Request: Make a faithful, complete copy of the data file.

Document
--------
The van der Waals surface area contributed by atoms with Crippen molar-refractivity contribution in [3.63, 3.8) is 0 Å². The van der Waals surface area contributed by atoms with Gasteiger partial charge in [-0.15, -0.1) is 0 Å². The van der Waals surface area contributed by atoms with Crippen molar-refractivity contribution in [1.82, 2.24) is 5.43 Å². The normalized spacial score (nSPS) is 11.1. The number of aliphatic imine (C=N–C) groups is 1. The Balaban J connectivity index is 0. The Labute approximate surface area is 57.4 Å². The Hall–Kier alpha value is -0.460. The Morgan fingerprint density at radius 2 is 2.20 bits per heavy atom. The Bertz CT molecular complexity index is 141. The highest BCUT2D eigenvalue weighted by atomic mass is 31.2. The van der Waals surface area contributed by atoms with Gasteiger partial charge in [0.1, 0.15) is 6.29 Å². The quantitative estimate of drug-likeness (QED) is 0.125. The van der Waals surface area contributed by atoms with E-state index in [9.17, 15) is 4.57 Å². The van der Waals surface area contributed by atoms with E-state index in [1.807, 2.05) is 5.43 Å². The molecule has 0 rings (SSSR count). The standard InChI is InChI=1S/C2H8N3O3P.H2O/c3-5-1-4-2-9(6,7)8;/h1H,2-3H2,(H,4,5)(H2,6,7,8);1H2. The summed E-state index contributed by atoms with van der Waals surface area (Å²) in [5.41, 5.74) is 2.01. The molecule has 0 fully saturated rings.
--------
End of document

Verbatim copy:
The van der Waals surface area contributed by atoms with Crippen molar-refractivity contribution in [3.63, 3.8) is 0 Å². The van der Waals surface area contributed by atoms with Gasteiger partial charge in [-0.15, -0.1) is 0 Å². The van der Waals surface area contributed by atoms with Crippen molar-refractivity contribution in [1.82, 2.24) is 5.43 Å². The normalized spacial score (nSPS) is 11.1. The number of aliphatic imine (C=N–C) groups is 1. The Balaban J connectivity index is 0. The Labute approximate surface area is 57.4 Å². The Hall–Kier alpha value is -0.460. The Morgan fingerprint density at radius 2 is 2.20 bits per heavy atom. The Bertz CT molecular complexity index is 141. The highest BCUT2D eigenvalue weighted by atomic mass is 31.2. The van der Waals surface area contributed by atoms with Gasteiger partial charge in [0.1, 0.15) is 6.29 Å². The quantitative estimate of drug-likeness (QED) is 0.125. The van der Waals surface area contributed by atoms with E-state index in [9.17, 15) is 4.57 Å². The van der Waals surface area contributed by atoms with E-state index in [1.807, 2.05) is 5.43 Å². The molecule has 0 rings (SSSR count). The standard InChI is InChI=1S/C2H8N3O3P.H2O/c3-5-1-4-2-9(6,7)8;/h1H,2-3H2,(H,4,5)(H2,6,7,8);1H2. The summed E-state index contributed by atoms with van der Waals surface area (Å²) in [5.41, 5.74) is 2.01. The molecule has 0 fully saturated rings.